Elsewhere other-posted:

# Spiral Archipelago

Incomplete map of Earthsea

Ursula K. Le Guin, creatrix of Earthsea, is a much better writer than J.R.R. Tolkien, creator of Middle-earth: much more subtle, skilful and sophisticated. But for me Middle-earth has one big advantage over Earthsea: I can imagine Middle-earth really existing. I can’t say that for Earthsea, an archipelago-world of fishermen, goatherds and wizards. There’s something dead and disconnected about Earthsea. I’m not sure what it is, but it may have something to do with Le Guin’s dedicated political correctness.

For example, despite the northern European climate and culture on Earthsea, a sea-faring world with lots of rain, mist, snow and mountains, most of the people are supposed to have dark skins. The ones that don’t – the white-skinned, blond-haired Kargs – are the bloodthirsty baddies of A Wizard of Earthsea (1968), the first book in the series. Balls to biology, in other words: there’s propaganda to propagate. So it’s not surprising that Le Guin’s father was a famous and respected figure in the mostly disreputable discipline of anthropology. Earthsea is fantasy for Guardian-readers, in short.

But I still like the idea of an archipelago-world: sea and islands, islands and sea. As Le Guin herself says: “We all have archipelagos in our minds.” That’s one of the reasons I like the Ulam spiral: it reminds me of Earthsea. Unlike Earthsea, however, the sea and islands go on for ever. In the Ulam spiral, the islands are the prime numbers and the sea is the composite numbers. It’s based on a counter-clockwise spiral of integers, like this:

```145←144←143←142←141←140←139←138←137←136←135←134←133
↓                                               ↑
146 101←100←099←098←097←096←095←094←093←092←091 132
↓   ↓                                       ↑   ↑
147 102 065←064←063←062←061←060←059←058←057 090 131
↓   ↓   ↓                               ↑   ↑   ↑
148 103 066 037←036←035←034←033←032←031 056 089 130
↓   ↓   ↓   ↓                       ↑   ↑   ↑   ↑
149 104 067 038 017←016←015←014←013 030 055 088 129
↓   ↓   ↓   ↓   ↓               ↑   ↑   ↑   ↑   ↑
150 105 068 039 018 005←004←003 012 029 054 087 128
↓   ↓   ↓   ↓   ↓   ↓       ↑   ↑   ↑   ↑   ↑   ↑
151 106 069 040 019 006 001→002 011 028 053 086 127
↓   ↓   ↓   ↓   ↓   ↓           ↑   ↑   ↑   ↑   ↑
152 107 070 041 020 007→008→009→010 027 052 085 126
↓   ↓   ↓   ↓   ↓                   ↑   ↑   ↑   ↑
153 108 071 042 021→022→023→024→025→026 051 084 125
↓   ↓   ↓   ↓                           ↑   ↑   ↑
154 109 072 043→044→045→046→047→048→049→050 083 124
↓   ↓   ↓                                   ↑   ↑
155 110 073→074→075→076→077→078→079→080→081→082 123
↓   ↓                                           ↑
156 111→112→113→114→115→116→117→118→119→120→121→122
↓                                                   ↑
157→158→159→160→161→162→163→164→165→166→167→168→169→170
```

The spiral is named after Stanislaw Ulam (1909-84), a Polish mathematician who invented it while doodling during a boring meeting. When numbers are represented as pixels and 1 is green, the spiral looks like this – note the unique “knee” formed by 2, 3 (directly above 2) and 11 (to the right of 2):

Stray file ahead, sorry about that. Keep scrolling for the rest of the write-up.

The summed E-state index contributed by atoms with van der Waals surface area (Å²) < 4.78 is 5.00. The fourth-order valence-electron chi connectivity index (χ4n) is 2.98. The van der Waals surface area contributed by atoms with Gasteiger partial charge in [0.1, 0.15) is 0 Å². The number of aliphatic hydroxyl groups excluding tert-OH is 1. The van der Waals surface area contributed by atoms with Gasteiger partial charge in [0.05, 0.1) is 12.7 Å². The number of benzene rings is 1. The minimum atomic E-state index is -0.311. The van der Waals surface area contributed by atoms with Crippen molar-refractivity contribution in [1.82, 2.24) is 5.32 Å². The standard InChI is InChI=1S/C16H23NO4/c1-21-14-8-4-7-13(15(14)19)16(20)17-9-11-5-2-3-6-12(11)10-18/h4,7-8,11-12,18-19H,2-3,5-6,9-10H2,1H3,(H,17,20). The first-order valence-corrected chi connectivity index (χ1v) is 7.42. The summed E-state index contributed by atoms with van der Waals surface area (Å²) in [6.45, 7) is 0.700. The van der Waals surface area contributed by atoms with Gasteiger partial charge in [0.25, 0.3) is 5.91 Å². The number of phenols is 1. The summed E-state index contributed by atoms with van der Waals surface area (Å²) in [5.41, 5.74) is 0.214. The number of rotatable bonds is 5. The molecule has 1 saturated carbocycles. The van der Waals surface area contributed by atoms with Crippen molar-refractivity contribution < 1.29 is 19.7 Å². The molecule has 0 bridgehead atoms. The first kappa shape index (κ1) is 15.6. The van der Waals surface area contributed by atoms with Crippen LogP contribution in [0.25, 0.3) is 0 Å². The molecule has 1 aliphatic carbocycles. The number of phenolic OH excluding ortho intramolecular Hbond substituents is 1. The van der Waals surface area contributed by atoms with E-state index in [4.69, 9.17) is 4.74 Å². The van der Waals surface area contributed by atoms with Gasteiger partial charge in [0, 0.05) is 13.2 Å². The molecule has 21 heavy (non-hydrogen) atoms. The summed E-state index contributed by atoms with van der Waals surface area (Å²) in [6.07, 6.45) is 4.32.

(If the image above does not animate, please try opening it in a new window.)

Some prime-pixels are isolated, like eyots or aits (small islands) in the number-sea, but some touch corner-to-corner and form larger units, larger islands. There are also prime-diamonds, like islands with lakes on them. The largest island, with 19 primes, may come very near the centre of the spiral:

Island 1 = (5, 7, 17, 19, 23, 37, 41, 43, 47, 67, 71, 73, 79, 103, 107, 109, 113, 149, 151) (i=19) (x=-3, y=3, n=37) (n=1 at x=0, y=0)

Here are some more prime-islands – prIslands or priminsulas – in the Ulam-sea that I find interesting or attractive for one reason or other:

Island 2 = (281, 283, 353, 431, 433, 521, 523, 617, 619, 719, 827, 829, 947) (i=13) (x=6, y=-12, n=619)

Island 3 = (20347, 20921, 21499, 21503, 22091, 22093, 22691, 23293, 23297, 23909, 23911, 24533, 25163, 25801, 26449, 27103, 27767, 28439) (i=18) (x=-39, y=-81, n=26449)

Island 4 = (537347, 540283, 543227, 546179, 549139, 552107, 555083, 558067, 561059, 561061, 564059, 564061, 567067, 570083, 573107, 573109) (i=16) (x=375, y=-315, n=561061)

Island 5 = (1259047, 1263539, 1263541, 1268039, 1272547, 1277063, 1281587, 1286119, 1290659, 1295207, 1299763) (i=11) (x=-561, y=399, n=1259047)

Island 6 = (1341841, 1346479, 1351123, 1355777, 1360439, 1360441, 1365107, 1365109, 1369783, 1369787, 1369789, 1374473, 1379167) (i=13) (x=-585, y=-297, n=1369783)

Island 7 = (2419799, 2419801, 2426027, 2426033, 2432263, 2432267, 2438507, 2438509, 2444759, 2451017, 2457283, 2463557) (i=12) (x=558, y=780, n=2432263)

Island 8 = (3189833, 3196979, 3196981, 3204137, 3204139, 3211301, 3211303, 3218471, 3218473, 3218477, 3225653) (i=11) (x=-894, y=858, n=3196981)

# La Spirale è Mobile

nn2 + 41 is prime for all values of n for 0 to 40.

Elsewhere other-posted: